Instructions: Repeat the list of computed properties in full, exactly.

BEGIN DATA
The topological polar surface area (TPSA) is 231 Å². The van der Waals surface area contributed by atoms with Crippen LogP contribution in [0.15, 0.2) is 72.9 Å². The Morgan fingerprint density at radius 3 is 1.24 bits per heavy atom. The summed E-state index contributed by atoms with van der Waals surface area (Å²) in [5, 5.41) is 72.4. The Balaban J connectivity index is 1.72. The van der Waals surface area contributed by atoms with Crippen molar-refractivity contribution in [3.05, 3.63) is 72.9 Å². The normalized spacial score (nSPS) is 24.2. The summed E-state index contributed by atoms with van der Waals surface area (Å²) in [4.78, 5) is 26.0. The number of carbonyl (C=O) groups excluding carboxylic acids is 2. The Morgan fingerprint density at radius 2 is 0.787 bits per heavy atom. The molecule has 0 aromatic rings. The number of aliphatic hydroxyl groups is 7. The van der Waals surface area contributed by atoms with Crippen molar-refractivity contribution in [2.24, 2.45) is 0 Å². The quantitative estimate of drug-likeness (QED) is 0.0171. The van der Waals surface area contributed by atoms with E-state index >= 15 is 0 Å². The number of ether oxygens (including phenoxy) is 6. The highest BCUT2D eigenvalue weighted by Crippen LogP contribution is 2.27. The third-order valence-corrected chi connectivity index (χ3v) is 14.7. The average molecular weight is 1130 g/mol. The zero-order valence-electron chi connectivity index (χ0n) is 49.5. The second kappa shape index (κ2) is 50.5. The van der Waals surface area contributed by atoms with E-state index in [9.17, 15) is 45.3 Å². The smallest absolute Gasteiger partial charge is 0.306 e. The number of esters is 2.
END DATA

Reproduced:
The topological polar surface area (TPSA) is 231 Å². The van der Waals surface area contributed by atoms with Crippen LogP contribution in [0.15, 0.2) is 72.9 Å². The Morgan fingerprint density at radius 3 is 1.24 bits per heavy atom. The summed E-state index contributed by atoms with van der Waals surface area (Å²) in [5, 5.41) is 72.4. The Balaban J connectivity index is 1.72. The van der Waals surface area contributed by atoms with Crippen molar-refractivity contribution in [3.05, 3.63) is 72.9 Å². The normalized spacial score (nSPS) is 24.2. The summed E-state index contributed by atoms with van der Waals surface area (Å²) in [4.78, 5) is 26.0. The number of carbonyl (C=O) groups excluding carboxylic acids is 2. The Morgan fingerprint density at radius 2 is 0.787 bits per heavy atom. The molecule has 0 aromatic rings. The number of aliphatic hydroxyl groups is 7. The van der Waals surface area contributed by atoms with Crippen molar-refractivity contribution in [2.24, 2.45) is 0 Å². The quantitative estimate of drug-likeness (QED) is 0.0171. The van der Waals surface area contributed by atoms with E-state index >= 15 is 0 Å². The number of ether oxygens (including phenoxy) is 6. The highest BCUT2D eigenvalue weighted by Crippen LogP contribution is 2.27. The third-order valence-corrected chi connectivity index (χ3v) is 14.7. The average molecular weight is 1130 g/mol. The zero-order valence-electron chi connectivity index (χ0n) is 49.5. The second kappa shape index (κ2) is 50.5. The van der Waals surface area contributed by atoms with E-state index in [9.17, 15) is 45.3 Å². The smallest absolute Gasteiger partial charge is 0.306 e. The number of esters is 2.